How Can I Get My CRF Cat to Eat?

Dear Most Esteemed and Knowledgeable Kitties:

I have an elderly boy, age 17, who is in stage II kidney failure, with a slightly elevated calcium reading and a slightly low thyroid one, and who simply refuses to eat. Prescription kidney diets, Merrick, Fancy Feast, Friskies, dry or canned, warmed or room temperature — none of it matters. Rehydrating him was easy enough, as are the maintenance sub-Q fluids and the pills. We’re about to try a liquid diet when the vet gets it in, but right now we are at our wits’ end. We just want him to eat more than a bite or two and we’re rapidly running out of options. We even asked about an appetite stimulant but were advised it was discontinued due to humans abusing it (really!?). Can you offer any words of wisdom or advice to help our boy get his appetite back? He’s also FIV+ but I’m not sure that plays any role in his current circumstances. Thank you for sharing your wisdom kitties (and mama too).

~ Jewel

Dahlia when she was very sick

Cats tend to lose their appetite when they get sick. Dahlia refused to eat for days, and Mama tried everything!

Siouxsie: Jewel, we’re so sorry. We all know how hard it is when a beloved cat companion gets sick. And when they stop eating, maybe you start wondering if It’s Time …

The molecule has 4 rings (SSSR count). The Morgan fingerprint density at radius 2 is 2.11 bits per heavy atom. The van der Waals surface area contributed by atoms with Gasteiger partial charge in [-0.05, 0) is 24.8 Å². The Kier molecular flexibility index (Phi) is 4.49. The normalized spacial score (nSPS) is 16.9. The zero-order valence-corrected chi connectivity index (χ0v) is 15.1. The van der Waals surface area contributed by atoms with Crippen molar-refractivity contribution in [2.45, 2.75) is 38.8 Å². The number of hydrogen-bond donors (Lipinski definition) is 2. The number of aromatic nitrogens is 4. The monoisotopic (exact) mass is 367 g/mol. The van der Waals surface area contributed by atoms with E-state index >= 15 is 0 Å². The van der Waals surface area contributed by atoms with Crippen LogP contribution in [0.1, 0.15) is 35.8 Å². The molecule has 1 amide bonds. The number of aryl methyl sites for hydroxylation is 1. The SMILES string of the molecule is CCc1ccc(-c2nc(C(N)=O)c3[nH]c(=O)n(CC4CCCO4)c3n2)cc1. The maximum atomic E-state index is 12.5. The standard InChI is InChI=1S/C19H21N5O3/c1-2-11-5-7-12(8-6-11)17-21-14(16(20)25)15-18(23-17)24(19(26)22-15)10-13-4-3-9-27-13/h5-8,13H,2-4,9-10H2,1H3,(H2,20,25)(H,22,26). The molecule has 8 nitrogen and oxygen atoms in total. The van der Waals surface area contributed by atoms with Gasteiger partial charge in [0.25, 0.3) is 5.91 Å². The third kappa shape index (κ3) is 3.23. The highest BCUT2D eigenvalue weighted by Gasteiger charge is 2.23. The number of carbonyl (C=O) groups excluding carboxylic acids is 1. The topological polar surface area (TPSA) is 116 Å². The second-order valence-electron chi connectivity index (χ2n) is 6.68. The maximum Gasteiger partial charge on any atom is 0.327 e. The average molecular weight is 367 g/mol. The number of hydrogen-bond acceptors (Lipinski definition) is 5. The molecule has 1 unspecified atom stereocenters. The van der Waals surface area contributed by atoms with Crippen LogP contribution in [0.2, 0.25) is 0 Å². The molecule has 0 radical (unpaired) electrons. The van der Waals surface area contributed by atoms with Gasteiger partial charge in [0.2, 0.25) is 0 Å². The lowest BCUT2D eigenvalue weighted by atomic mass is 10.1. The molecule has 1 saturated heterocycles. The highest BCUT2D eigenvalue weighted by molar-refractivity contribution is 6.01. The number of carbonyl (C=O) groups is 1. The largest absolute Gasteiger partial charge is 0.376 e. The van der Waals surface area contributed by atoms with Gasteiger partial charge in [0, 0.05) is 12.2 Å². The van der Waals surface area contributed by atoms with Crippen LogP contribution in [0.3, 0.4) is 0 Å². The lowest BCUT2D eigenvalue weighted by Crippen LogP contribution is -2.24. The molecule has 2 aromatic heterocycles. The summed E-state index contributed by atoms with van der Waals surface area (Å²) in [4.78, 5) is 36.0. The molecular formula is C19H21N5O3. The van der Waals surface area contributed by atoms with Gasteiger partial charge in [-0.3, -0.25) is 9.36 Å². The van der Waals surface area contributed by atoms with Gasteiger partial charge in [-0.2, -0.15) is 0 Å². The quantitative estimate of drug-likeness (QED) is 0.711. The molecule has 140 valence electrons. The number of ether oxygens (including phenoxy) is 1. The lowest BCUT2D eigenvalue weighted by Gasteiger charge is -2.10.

Thomas: But a lack of appetite doesn’t necessarily mean It’s Time. If his quality of life is otherwise good, then it’s worth it to keep trying.

Bella: That’s right! My first family thought It Was Time for me because I was so sick and not eating, but their vet talked them into letting me go to a place where they take good care of diabetic kitties like me. And look what happened!

Siouxsie: We actually do have a few ideas for you to discuss with your vet.

Thomas: First of all, it’s possible that your kitty’s not eating because he’s nauseous. Nausea is a fairly common problem in cats with chronic kidney disease.

Bella: Nobody wants to eat when they think they’re gonna throw up! Well, except Siouxsie: she eats and then she throws up, and then Thomas and I get a second helping!

Siouxsie: Well, if you didn’t constantly harass me, I’d have time to digest my dinner! Thank Bast Mama’s taken to feeding you in the bathroom so I can eat in peace. Haven’t thrown up once since she started doing that.

Bella: If I chase you more, can I have your food anyway?

Siouxsie: Shut up and get out of my face, you scrawny little punk!

Thomas: Siouxsie, that’s not very nice! Come over here, Bella. I’ll protect you.

Siouxsie: *hiss* Ahem. As I was about to say before I was so rudely interrupted: if your kitty is nauseous, an anti-nausea medicine could settle his tummy and make him more likely to eat. You may want to ask your vet if that’s worth a try.

Thomas: And then there’s this prescription food called a/d. Mama says she’s never met a cat who could resist it. The stuff is like crack, she says, and even the sickest kitty will want to eat it.

Bella: It really is super-nom-tastic! They gave me some when I was at the vet ’cause I’d gotten so skinny with my diabetes. Oh, some days I just yearn for some of that a/d stuff.

Siouxsie: You should be glad you don’t need to eat that crap anymore, Bella! You see, a/d is a super-high-calorie food that’s given to cats that are recovering from serious illness or injury and need that extra energy to repair their bodies.